Apr 12, 2011


Is your coach comping you lessons? Is she letting you pay "when you can"? Is she sending bills infrequently, so that you don't have to worry about them? How about giving you "discounts"?

What a great deal. Here's what one coach told me about these practices.

According to this coach, high level coaches will comp, discount, or carry students to pay when they can, so that if they try to switch coaches, Coach Old can go to Coach New and say, y'know, they owe me a lot of money; if you take this student I will report you to the PSA". Taking on a student when there is an outstanding bill to the old coach is strongly discouraged by the Professional Skaters Association and USFS. Basically, by not insisting on full, timely payment, the coach is buying your indenture. As long as you owe money, you can't switch.

Here's the lowdown, in ascending order of bad idea:

Infrequent billing
Rating: not too bad, if you control it
This is the coach's problem. If they can somehow afford to live without getting regular paychecks, that's their worry. You don't have to play along. Simply write that check every week anyway, and when they finally bill you, you have, in effect already paid it.

Rating: get it in writing
If you are taking a lot of lessons, a couple to several hundred dollars per week, discounts make sense. You are a guaranteed income stream for the coach, you're reducing his administrative time, and you're a valuable customer. But beware of discounts that are too deep. I've heard of coaches reducing fees by as much as 70%, and then coming back when there's trouble in paradise and stating that the family "owes" them, not necessarily money, but loyalty. If you are getting a discount, get a contract that states the discount and exactly what the expectations are (for instance, I would say it's perfectly reasonable for a coach giving a significant discount to expect the student not to switch coaches mid season).

"Free" lessons
Rating: too good to be true
Again, this can be a way for an unethical coach to buy your loyalty, in effect to indenture you. Now, lots of coaches comp talented kids who legitimately can't afford lessons; I've done it myself. But if you're a well-off family, or have a competitive skater, beware. TANSTAAFL (There ain't no such thing as a free lunch).

Skate now, pay later
Rating: toxic
"Don't worry, just pay me when you can." Bad idea. Bad Bad Bad Bad Bad idea. If you cannot afford to pay now, you cannot afford to pay. Period. Cut back on lessons, raise money through community fundraisers or letters to friends and business associates, whatever. Do not buy what you cannot afford. That coach will never let you go. If you carry a large balance and want to switch coaches, your competitive career is over. And if you're not a competitive skater, what what what are you doing?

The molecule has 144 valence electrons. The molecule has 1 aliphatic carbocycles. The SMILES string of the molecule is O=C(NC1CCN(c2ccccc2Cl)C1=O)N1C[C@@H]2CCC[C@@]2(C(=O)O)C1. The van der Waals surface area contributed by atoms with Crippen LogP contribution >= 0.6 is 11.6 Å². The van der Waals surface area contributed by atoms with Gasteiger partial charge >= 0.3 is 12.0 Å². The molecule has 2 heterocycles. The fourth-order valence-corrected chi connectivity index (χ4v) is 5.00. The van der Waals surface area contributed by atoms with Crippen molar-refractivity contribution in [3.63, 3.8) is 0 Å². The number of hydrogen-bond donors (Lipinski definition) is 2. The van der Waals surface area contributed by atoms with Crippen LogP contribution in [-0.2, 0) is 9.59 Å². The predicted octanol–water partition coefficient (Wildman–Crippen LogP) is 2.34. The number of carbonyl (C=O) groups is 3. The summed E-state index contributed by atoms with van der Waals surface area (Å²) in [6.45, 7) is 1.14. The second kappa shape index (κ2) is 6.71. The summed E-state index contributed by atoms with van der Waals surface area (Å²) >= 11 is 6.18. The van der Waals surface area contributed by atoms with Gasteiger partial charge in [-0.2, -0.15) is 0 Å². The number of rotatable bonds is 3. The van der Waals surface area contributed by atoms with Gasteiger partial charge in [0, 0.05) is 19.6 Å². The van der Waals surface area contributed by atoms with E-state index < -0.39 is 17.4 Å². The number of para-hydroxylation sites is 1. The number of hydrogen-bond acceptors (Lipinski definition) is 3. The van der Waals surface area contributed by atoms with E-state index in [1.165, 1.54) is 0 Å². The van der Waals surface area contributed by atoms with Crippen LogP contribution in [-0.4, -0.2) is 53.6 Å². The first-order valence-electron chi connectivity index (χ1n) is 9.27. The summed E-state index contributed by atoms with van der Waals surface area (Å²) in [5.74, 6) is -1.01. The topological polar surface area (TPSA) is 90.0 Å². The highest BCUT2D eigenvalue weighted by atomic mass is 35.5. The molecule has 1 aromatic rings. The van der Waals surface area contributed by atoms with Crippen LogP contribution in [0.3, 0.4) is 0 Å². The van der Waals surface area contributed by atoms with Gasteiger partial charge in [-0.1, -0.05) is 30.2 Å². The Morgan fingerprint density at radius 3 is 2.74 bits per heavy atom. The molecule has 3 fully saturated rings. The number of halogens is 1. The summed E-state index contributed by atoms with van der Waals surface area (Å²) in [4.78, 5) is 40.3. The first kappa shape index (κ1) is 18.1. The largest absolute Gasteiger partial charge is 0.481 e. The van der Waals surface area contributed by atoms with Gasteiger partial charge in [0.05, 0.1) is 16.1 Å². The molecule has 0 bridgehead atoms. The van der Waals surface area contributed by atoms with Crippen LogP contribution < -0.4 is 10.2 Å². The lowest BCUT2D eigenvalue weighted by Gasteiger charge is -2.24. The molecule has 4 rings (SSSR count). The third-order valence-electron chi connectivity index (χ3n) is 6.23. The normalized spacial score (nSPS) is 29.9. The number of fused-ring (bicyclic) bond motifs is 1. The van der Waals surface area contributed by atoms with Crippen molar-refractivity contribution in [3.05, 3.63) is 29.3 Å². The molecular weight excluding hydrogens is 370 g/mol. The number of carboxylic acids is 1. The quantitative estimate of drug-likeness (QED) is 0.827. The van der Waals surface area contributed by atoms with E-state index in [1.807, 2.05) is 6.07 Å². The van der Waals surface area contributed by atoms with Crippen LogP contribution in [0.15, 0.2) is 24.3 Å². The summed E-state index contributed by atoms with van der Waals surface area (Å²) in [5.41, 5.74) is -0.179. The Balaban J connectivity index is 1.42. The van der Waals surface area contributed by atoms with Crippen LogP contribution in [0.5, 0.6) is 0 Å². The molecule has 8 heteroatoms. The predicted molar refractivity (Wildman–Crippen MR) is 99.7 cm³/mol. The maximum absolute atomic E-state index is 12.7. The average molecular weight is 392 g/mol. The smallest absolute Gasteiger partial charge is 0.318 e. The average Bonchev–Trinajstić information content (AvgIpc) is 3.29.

1. What about paying cash for all lessons? Should I be getting a receipt or something?

  2. Anon, I never thought about that. Strictly speaking, yes it's probably not a bad idea, if you're concerned that your coach will claim you haven't paid. Maybe the thing to do would just have a sheet of paper with 10 lessons at a time on it, and have the coach initial it each time she gets paid. Tell her it's so you can keep track. A little gentler than saying "I don't trust you not to try to get paid twice."

  3. You told us a couple reasons that an unscrupulous coach would offer a deal. What would be the motivation for a good coach to offer such a deal? Is it to promote the sport? The benefit to the skater is obvious.

  4. I just don't trust deals, especially ones that appear to be saving you more money than is healthy for the coach's business. If you are not at the far ends of the spectrum-- either indigent or a very serious competitor taking multiple lessons per week, be suspicious. There are deals that look like discounts but aren't-- if your coach offers group rates, chances are that's a deal for you, but the coach is getting his or her full hourly rate, just spread out over several skaters.

  5. Our daughter's first coach was very young and she billed us irratically--approximately every 2-3 months. We would always pay her immediately upon receipt of the bill. She would always say that we didn't need to pay her right away because it was like a credit card statement, we could have 30 days to pay. I would remind her that our credit card statements didn't include charges incurred 3 months previously.